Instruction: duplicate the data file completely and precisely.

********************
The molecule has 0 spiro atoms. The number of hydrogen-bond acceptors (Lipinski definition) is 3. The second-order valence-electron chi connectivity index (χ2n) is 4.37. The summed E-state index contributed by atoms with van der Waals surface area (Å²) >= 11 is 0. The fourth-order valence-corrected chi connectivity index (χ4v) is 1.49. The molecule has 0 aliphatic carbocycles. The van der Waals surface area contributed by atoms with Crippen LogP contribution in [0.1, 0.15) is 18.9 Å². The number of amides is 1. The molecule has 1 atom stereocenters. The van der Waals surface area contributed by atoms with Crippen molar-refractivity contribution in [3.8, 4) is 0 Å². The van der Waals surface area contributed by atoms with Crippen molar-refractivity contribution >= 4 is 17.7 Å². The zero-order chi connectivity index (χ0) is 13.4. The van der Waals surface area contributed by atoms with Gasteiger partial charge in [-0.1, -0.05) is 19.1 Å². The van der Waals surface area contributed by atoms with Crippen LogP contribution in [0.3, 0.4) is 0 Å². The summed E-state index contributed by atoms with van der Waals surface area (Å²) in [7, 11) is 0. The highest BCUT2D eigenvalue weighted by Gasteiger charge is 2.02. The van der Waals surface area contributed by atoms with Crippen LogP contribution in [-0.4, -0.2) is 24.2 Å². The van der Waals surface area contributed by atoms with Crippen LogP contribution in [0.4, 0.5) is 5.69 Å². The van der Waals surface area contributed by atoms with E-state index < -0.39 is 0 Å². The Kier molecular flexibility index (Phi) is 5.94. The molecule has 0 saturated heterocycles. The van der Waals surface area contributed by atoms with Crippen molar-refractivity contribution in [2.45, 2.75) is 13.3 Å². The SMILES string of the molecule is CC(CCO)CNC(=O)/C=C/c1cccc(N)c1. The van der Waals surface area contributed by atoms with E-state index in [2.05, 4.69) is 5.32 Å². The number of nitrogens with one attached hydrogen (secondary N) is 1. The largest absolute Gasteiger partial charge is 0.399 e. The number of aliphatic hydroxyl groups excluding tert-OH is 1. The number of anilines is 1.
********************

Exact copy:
The molecule has 0 spiro atoms. The number of hydrogen-bond acceptors (Lipinski definition) is 3. The second-order valence-electron chi connectivity index (χ2n) is 4.37. The summed E-state index contributed by atoms with van der Waals surface area (Å²) >= 11 is 0. The fourth-order valence-corrected chi connectivity index (χ4v) is 1.49. The molecule has 0 aliphatic carbocycles. The van der Waals surface area contributed by atoms with Crippen LogP contribution in [0.1, 0.15) is 18.9 Å². The number of amides is 1. The molecule has 1 atom stereocenters. The van der Waals surface area contributed by atoms with Crippen molar-refractivity contribution in [3.8, 4) is 0 Å². The van der Waals surface area contributed by atoms with Crippen molar-refractivity contribution >= 4 is 17.7 Å². The zero-order chi connectivity index (χ0) is 13.4. The van der Waals surface area contributed by atoms with Gasteiger partial charge in [-0.1, -0.05) is 19.1 Å². The van der Waals surface area contributed by atoms with Crippen LogP contribution in [0.3, 0.4) is 0 Å². The summed E-state index contributed by atoms with van der Waals surface area (Å²) in [7, 11) is 0. The highest BCUT2D eigenvalue weighted by Gasteiger charge is 2.02. The van der Waals surface area contributed by atoms with Crippen LogP contribution in [-0.4, -0.2) is 24.2 Å². The van der Waals surface area contributed by atoms with Crippen LogP contribution in [0.4, 0.5) is 5.69 Å². The van der Waals surface area contributed by atoms with E-state index < -0.39 is 0 Å². The Kier molecular flexibility index (Phi) is 5.94. The molecule has 0 saturated heterocycles. The van der Waals surface area contributed by atoms with Crippen molar-refractivity contribution in [2.45, 2.75) is 13.3 Å². The SMILES string of the molecule is CC(CCO)CNC(=O)/C=C/c1cccc(N)c1. The van der Waals surface area contributed by atoms with E-state index in [2.05, 4.69) is 5.32 Å². The number of nitrogens with one attached hydrogen (secondary N) is 1. The largest absolute Gasteiger partial charge is 0.399 e. The number of aliphatic hydroxyl groups excluding tert-OH is 1. The number of anilines is 1.